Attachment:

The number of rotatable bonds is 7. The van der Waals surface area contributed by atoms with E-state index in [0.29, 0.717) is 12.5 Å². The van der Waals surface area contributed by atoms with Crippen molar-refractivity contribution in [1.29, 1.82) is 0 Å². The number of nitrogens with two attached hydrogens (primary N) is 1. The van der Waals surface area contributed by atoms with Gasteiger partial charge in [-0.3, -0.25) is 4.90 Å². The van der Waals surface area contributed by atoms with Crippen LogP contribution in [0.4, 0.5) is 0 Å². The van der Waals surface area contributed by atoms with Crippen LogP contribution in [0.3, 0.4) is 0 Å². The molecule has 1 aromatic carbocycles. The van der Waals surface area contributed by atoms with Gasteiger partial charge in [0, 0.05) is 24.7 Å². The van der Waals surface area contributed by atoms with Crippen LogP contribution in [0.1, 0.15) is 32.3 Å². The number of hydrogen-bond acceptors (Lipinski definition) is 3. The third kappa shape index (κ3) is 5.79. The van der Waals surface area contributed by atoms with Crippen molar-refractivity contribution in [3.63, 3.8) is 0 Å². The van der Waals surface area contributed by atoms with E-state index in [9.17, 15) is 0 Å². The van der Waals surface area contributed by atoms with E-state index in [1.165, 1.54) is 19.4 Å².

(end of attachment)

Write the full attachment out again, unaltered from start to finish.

The number of rotatable bonds is 7. The van der Waals surface area contributed by atoms with E-state index in [0.29, 0.717) is 12.5 Å². The van der Waals surface area contributed by atoms with Crippen molar-refractivity contribution in [1.29, 1.82) is 0 Å². The number of nitrogens with two attached hydrogens (primary N) is 1. The van der Waals surface area contributed by atoms with Gasteiger partial charge in [-0.3, -0.25) is 4.90 Å². The van der Waals surface area contributed by atoms with Crippen LogP contribution in [0.4, 0.5) is 0 Å². The van der Waals surface area contributed by atoms with Crippen LogP contribution in [0.3, 0.4) is 0 Å². The molecule has 1 aromatic carbocycles. The van der Waals surface area contributed by atoms with Gasteiger partial charge in [0, 0.05) is 24.7 Å². The van der Waals surface area contributed by atoms with Crippen LogP contribution in [0.1, 0.15) is 32.3 Å². The number of hydrogen-bond acceptors (Lipinski definition) is 3. The third kappa shape index (κ3) is 5.79. The van der Waals surface area contributed by atoms with Crippen molar-refractivity contribution in [3.63, 3.8) is 0 Å². The van der Waals surface area contributed by atoms with E-state index in [9.17, 15) is 0 Å². The van der Waals surface area contributed by atoms with E-state index in [1.165, 1.54) is 19.4 Å².